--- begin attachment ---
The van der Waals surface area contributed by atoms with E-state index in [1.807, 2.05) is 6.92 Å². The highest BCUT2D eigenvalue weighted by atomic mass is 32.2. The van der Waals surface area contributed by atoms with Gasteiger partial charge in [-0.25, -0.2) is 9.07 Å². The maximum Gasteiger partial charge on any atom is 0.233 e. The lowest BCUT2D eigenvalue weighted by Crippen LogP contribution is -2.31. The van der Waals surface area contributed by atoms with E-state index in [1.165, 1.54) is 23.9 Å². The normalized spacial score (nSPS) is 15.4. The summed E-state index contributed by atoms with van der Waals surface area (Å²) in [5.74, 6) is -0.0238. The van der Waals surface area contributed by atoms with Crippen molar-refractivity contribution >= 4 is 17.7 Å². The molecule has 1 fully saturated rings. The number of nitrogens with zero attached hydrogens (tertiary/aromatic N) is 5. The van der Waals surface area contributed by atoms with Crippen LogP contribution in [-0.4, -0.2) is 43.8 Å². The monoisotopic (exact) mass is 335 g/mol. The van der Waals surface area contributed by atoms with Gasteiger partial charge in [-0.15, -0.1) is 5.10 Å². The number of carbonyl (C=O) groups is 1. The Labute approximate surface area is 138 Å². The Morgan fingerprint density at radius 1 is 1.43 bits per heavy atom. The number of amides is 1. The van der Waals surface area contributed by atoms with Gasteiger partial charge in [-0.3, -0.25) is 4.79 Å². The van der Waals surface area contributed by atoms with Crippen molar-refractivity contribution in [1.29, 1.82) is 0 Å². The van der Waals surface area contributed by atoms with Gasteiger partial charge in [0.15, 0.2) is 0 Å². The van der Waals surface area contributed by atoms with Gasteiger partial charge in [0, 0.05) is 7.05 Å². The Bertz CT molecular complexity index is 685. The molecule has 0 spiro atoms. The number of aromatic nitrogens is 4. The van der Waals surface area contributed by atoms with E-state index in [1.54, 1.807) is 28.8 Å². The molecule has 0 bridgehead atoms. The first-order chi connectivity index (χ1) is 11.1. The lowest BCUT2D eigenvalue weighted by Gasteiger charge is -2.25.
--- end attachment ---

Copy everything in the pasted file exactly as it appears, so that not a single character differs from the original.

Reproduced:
The van der Waals surface area contributed by atoms with E-state index in [1.807, 2.05) is 6.92 Å². The highest BCUT2D eigenvalue weighted by atomic mass is 32.2. The van der Waals surface area contributed by atoms with Gasteiger partial charge in [-0.25, -0.2) is 9.07 Å². The maximum Gasteiger partial charge on any atom is 0.233 e. The lowest BCUT2D eigenvalue weighted by Crippen LogP contribution is -2.31. The van der Waals surface area contributed by atoms with E-state index in [1.165, 1.54) is 23.9 Å². The normalized spacial score (nSPS) is 15.4. The summed E-state index contributed by atoms with van der Waals surface area (Å²) in [5.74, 6) is -0.0238. The van der Waals surface area contributed by atoms with Crippen molar-refractivity contribution >= 4 is 17.7 Å². The molecule has 1 fully saturated rings. The number of nitrogens with zero attached hydrogens (tertiary/aromatic N) is 5. The van der Waals surface area contributed by atoms with Crippen LogP contribution in [-0.4, -0.2) is 43.8 Å². The monoisotopic (exact) mass is 335 g/mol. The van der Waals surface area contributed by atoms with Gasteiger partial charge in [-0.15, -0.1) is 5.10 Å². The number of carbonyl (C=O) groups is 1. The Labute approximate surface area is 138 Å². The Morgan fingerprint density at radius 1 is 1.43 bits per heavy atom. The number of amides is 1. The van der Waals surface area contributed by atoms with Gasteiger partial charge in [-0.3, -0.25) is 4.79 Å². The van der Waals surface area contributed by atoms with Crippen molar-refractivity contribution in [1.29, 1.82) is 0 Å². The van der Waals surface area contributed by atoms with Gasteiger partial charge in [0.15, 0.2) is 0 Å². The van der Waals surface area contributed by atoms with Gasteiger partial charge in [0, 0.05) is 7.05 Å². The Bertz CT molecular complexity index is 685. The molecule has 0 spiro atoms. The number of aromatic nitrogens is 4. The van der Waals surface area contributed by atoms with E-state index in [1.54, 1.807) is 28.8 Å². The molecule has 0 bridgehead atoms. The first-order chi connectivity index (χ1) is 11.1. The lowest BCUT2D eigenvalue weighted by Gasteiger charge is -2.25.